How to Teach the Main Idea Using Graphic Organizers

Teachers help students identify story details.
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Graphic organizers -- also known as webs and thinking maps -- are visual tools for sorting information. The images may look as simple as a series of bubbles or as complex as the skeleton of a fish. In reading, they help students identify the focus of a text by sorting details and then briefly stating the main point the author is making. In writing, supporting details are added after a main idea is selected.

1 Main Idea Defined

A main idea is a short statement about what a text primarily concerns. Readers gather details from the text to shape their thinking and support what they think the author is trying to say overall. Main idea is different from a text's topic, which usually can be stated in one or two words. For example, a paragraph's topic might be "dogs," but its main idea would be the point that the author wants to make about dogs. If the text provides a number of details about the care and feeding of dogs, students might suggest a main idea statement such as "This paragraph is mainly about how to take care of dogs." A graphic organizer helps students to sort the details and see the big picture.

2 Use of Graphic Organizers

Children begin using graphic organizers for a number of purposes -- including identification of main idea -- in the primary grades. Teaching of main idea begins with helping them to find the key idea and supporting details in a single paragraph. In time, teachers facilitate whole class and small group discussions of the main ideas in complete texts, such as nonfiction articles and fictional stories. Teachers act as scribes, while asking students questions about the details and big idea of a text. They write student comments on blank graphic organizers drawn on dry-erase boards or projected on digital white boards or overhead projectors and screens. Based on what the teacher writes, students reinforce their understanding by jotting notes on a paper copy of the organizer. Eventually, students create these idea webs independently.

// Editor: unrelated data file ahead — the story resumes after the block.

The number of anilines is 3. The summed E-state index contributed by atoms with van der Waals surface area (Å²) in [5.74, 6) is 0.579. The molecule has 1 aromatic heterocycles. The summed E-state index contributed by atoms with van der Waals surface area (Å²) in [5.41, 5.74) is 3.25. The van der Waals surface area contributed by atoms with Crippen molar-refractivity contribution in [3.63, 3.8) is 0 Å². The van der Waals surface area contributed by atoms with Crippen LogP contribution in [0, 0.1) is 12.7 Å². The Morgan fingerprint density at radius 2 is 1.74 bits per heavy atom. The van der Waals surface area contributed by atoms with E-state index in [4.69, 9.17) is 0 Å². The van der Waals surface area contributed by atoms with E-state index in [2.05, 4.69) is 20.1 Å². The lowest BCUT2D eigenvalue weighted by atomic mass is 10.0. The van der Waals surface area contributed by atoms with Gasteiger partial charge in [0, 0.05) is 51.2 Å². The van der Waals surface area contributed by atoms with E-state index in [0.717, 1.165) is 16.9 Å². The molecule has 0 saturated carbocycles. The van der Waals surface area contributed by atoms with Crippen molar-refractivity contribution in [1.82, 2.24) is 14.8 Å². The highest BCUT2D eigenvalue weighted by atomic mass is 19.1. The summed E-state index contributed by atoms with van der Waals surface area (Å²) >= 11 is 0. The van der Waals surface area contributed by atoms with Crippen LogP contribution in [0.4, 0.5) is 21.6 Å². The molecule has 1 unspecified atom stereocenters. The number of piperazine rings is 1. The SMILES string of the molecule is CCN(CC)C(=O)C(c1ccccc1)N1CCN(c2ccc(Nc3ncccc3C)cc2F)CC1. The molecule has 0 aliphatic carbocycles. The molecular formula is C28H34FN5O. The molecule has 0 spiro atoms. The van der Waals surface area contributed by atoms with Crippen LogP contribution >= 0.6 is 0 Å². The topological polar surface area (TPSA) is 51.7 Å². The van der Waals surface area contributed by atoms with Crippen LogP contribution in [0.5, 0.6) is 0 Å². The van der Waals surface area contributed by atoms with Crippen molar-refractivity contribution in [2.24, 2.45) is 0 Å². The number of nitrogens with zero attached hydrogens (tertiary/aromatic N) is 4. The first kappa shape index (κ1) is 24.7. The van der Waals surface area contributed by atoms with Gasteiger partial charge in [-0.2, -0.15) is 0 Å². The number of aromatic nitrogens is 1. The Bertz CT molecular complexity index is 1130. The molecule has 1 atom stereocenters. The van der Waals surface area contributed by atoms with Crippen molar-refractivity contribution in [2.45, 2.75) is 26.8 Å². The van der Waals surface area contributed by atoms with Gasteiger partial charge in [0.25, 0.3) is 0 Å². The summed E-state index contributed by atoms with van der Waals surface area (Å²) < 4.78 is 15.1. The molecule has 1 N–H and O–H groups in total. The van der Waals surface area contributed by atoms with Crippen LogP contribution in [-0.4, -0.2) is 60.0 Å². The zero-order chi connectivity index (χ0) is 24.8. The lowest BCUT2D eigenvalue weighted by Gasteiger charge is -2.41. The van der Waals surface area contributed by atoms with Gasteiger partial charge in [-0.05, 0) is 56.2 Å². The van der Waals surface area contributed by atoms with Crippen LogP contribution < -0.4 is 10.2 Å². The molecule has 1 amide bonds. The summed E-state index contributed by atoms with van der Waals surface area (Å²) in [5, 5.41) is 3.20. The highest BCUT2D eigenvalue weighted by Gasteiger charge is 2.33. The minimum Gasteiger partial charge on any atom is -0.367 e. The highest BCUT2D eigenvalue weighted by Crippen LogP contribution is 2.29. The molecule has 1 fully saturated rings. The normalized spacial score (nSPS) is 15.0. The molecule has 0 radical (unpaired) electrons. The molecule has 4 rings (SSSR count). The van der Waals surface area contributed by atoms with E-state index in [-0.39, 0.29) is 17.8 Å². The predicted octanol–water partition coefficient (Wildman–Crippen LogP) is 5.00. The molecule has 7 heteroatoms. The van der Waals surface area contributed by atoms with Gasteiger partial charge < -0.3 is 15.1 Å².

3 Types of Graphic Organizers

Some graphic organizers are reproduced worksheets, such as a picture of a fish in which the skeleton is exposed. Students write main idea on the fish's spine and add important details between the bones branching off of the spine. A cut-and-paste reproducible organizer -- which emphasizes the supporting nature of details -- creates a small, round table. The table top is for the main idea; the legs contain the details. Other "thinking map" organizers use basic shapes that students can easily draw in notebooks. One simple organizer for main idea is a circle within a larger circle enclosed in a box. The center circle is for the main idea. Students write key details in the space between the two circles. They add less important details in the surrounding box.

4 Reading and Writing Tool

When used in reading instruction, main idea graphic organizers help students sort information from a text and refine it into a phrase or short sentence summing up the author's main point. However, when students are doing their own writing, they are the authors and can use graphic organizers to plan writing projects. Once students identify topics of interest, they expand them into main ideas. Then they attach details to the main idea spine, bubble or box.

Alicia Rudnicki's Library Mix website blends book buzz for all ages. A gardener, she writes for California's Flowers by the Sea nursery. She has a Bachelor of Arts in journalism from UC Berkeley, a Master of Arts in education from CU Denver, and has taught K-12.